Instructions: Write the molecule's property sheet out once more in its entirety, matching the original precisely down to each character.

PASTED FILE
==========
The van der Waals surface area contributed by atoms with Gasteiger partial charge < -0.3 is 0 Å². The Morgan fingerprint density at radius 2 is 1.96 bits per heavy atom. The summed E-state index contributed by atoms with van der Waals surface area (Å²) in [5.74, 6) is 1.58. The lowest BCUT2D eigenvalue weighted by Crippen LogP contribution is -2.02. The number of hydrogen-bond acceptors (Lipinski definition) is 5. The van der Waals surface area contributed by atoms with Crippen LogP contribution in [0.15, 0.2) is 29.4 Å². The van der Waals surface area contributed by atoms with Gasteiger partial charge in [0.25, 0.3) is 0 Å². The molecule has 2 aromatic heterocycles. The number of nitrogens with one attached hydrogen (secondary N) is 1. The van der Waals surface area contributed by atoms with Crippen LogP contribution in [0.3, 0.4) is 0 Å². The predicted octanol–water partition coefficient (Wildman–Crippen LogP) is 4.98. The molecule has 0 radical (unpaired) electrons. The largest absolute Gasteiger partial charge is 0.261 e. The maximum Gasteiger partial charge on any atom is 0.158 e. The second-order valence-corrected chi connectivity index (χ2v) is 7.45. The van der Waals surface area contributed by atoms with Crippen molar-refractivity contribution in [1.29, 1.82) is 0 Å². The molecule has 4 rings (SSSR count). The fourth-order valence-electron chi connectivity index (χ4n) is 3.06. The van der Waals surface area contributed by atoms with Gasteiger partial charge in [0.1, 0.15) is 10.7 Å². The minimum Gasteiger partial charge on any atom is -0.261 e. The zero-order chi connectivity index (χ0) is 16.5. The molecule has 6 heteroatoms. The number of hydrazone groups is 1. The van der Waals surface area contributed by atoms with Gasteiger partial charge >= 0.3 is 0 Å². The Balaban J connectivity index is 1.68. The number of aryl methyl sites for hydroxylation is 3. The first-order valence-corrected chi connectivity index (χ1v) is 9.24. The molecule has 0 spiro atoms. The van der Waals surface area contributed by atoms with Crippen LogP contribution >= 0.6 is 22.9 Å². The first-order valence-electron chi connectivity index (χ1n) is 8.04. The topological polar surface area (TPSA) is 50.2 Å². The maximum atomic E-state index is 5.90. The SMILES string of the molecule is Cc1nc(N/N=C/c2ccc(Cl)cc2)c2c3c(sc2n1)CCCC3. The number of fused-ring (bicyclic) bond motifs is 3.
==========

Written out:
The van der Waals surface area contributed by atoms with Gasteiger partial charge < -0.3 is 0 Å². The Morgan fingerprint density at radius 2 is 1.96 bits per heavy atom. The summed E-state index contributed by atoms with van der Waals surface area (Å²) in [5.74, 6) is 1.58. The lowest BCUT2D eigenvalue weighted by Crippen LogP contribution is -2.02. The number of hydrogen-bond acceptors (Lipinski definition) is 5. The van der Waals surface area contributed by atoms with Crippen LogP contribution in [0.15, 0.2) is 29.4 Å². The van der Waals surface area contributed by atoms with Gasteiger partial charge in [0.25, 0.3) is 0 Å². The molecule has 2 aromatic heterocycles. The number of nitrogens with one attached hydrogen (secondary N) is 1. The van der Waals surface area contributed by atoms with Crippen LogP contribution in [0.3, 0.4) is 0 Å². The predicted octanol–water partition coefficient (Wildman–Crippen LogP) is 4.98. The molecule has 0 radical (unpaired) electrons. The largest absolute Gasteiger partial charge is 0.261 e. The maximum Gasteiger partial charge on any atom is 0.158 e. The second-order valence-corrected chi connectivity index (χ2v) is 7.45. The van der Waals surface area contributed by atoms with Crippen molar-refractivity contribution in [1.29, 1.82) is 0 Å². The molecule has 4 rings (SSSR count). The fourth-order valence-electron chi connectivity index (χ4n) is 3.06. The van der Waals surface area contributed by atoms with Gasteiger partial charge in [0.1, 0.15) is 10.7 Å². The minimum Gasteiger partial charge on any atom is -0.261 e. The zero-order chi connectivity index (χ0) is 16.5. The molecule has 6 heteroatoms. The number of hydrazone groups is 1. The van der Waals surface area contributed by atoms with Gasteiger partial charge >= 0.3 is 0 Å². The Balaban J connectivity index is 1.68. The number of aryl methyl sites for hydroxylation is 3. The first-order valence-corrected chi connectivity index (χ1v) is 9.24. The molecule has 0 spiro atoms. The van der Waals surface area contributed by atoms with Crippen LogP contribution >= 0.6 is 22.9 Å². The first-order valence-electron chi connectivity index (χ1n) is 8.04. The topological polar surface area (TPSA) is 50.2 Å². The maximum atomic E-state index is 5.90. The SMILES string of the molecule is Cc1nc(N/N=C/c2ccc(Cl)cc2)c2c3c(sc2n1)CCCC3. The number of fused-ring (bicyclic) bond motifs is 3.